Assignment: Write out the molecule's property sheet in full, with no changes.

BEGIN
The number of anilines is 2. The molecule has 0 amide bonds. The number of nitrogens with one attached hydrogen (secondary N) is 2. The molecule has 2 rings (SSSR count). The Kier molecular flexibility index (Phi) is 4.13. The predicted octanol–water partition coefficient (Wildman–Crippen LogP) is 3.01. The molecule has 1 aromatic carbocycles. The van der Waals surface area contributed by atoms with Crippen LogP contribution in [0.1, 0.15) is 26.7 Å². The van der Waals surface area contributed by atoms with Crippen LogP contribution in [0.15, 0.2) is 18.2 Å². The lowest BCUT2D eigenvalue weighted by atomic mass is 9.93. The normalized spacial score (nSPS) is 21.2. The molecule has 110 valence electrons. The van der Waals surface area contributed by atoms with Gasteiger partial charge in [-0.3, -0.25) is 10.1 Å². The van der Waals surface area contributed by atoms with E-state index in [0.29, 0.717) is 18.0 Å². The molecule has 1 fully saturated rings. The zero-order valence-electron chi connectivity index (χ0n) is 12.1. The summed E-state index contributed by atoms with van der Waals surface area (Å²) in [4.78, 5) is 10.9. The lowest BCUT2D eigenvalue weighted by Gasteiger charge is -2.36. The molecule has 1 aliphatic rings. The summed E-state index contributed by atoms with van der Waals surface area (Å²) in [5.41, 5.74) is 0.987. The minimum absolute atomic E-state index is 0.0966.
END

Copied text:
The number of anilines is 2. The molecule has 0 amide bonds. The number of nitrogens with one attached hydrogen (secondary N) is 2. The molecule has 2 rings (SSSR count). The Kier molecular flexibility index (Phi) is 4.13. The predicted octanol–water partition coefficient (Wildman–Crippen LogP) is 3.01. The molecule has 1 aromatic carbocycles. The van der Waals surface area contributed by atoms with Crippen LogP contribution in [0.1, 0.15) is 26.7 Å². The van der Waals surface area contributed by atoms with Crippen LogP contribution in [0.15, 0.2) is 18.2 Å². The lowest BCUT2D eigenvalue weighted by atomic mass is 9.93. The normalized spacial score (nSPS) is 21.2. The molecule has 110 valence electrons. The van der Waals surface area contributed by atoms with Gasteiger partial charge in [-0.3, -0.25) is 10.1 Å². The van der Waals surface area contributed by atoms with E-state index in [0.29, 0.717) is 18.0 Å². The molecule has 1 fully saturated rings. The zero-order valence-electron chi connectivity index (χ0n) is 12.1. The summed E-state index contributed by atoms with van der Waals surface area (Å²) in [4.78, 5) is 10.9. The lowest BCUT2D eigenvalue weighted by Gasteiger charge is -2.36. The molecule has 1 aliphatic rings. The summed E-state index contributed by atoms with van der Waals surface area (Å²) in [5.41, 5.74) is 0.987. The minimum absolute atomic E-state index is 0.0966.